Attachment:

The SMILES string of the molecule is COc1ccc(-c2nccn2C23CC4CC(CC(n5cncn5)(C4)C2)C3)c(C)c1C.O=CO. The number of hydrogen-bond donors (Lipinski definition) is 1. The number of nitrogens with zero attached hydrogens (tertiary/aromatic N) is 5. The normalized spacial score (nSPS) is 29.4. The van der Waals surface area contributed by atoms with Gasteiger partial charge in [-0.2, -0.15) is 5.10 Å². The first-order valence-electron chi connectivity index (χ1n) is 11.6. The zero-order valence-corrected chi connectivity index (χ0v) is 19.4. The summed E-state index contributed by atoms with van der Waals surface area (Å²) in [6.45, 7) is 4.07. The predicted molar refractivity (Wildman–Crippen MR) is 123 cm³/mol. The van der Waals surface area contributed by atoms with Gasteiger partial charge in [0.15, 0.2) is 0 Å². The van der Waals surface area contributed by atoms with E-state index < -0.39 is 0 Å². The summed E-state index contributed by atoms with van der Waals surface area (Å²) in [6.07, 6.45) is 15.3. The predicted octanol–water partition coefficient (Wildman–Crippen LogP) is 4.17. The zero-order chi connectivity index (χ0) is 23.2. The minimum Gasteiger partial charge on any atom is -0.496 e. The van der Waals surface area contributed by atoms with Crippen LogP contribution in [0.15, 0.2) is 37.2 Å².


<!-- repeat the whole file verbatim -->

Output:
The SMILES string of the molecule is COc1ccc(-c2nccn2C23CC4CC(CC(n5cncn5)(C4)C2)C3)c(C)c1C.O=CO. The number of hydrogen-bond donors (Lipinski definition) is 1. The number of nitrogens with zero attached hydrogens (tertiary/aromatic N) is 5. The normalized spacial score (nSPS) is 29.4. The van der Waals surface area contributed by atoms with Gasteiger partial charge in [-0.2, -0.15) is 5.10 Å². The first-order valence-electron chi connectivity index (χ1n) is 11.6. The zero-order valence-corrected chi connectivity index (χ0v) is 19.4. The summed E-state index contributed by atoms with van der Waals surface area (Å²) in [6.45, 7) is 4.07. The predicted molar refractivity (Wildman–Crippen MR) is 123 cm³/mol. The van der Waals surface area contributed by atoms with Gasteiger partial charge in [0.15, 0.2) is 0 Å². The van der Waals surface area contributed by atoms with E-state index < -0.39 is 0 Å². The summed E-state index contributed by atoms with van der Waals surface area (Å²) in [6.07, 6.45) is 15.3. The predicted octanol–water partition coefficient (Wildman–Crippen LogP) is 4.17. The zero-order chi connectivity index (χ0) is 23.2. The minimum Gasteiger partial charge on any atom is -0.496 e. The van der Waals surface area contributed by atoms with Crippen LogP contribution in [0.15, 0.2) is 37.2 Å².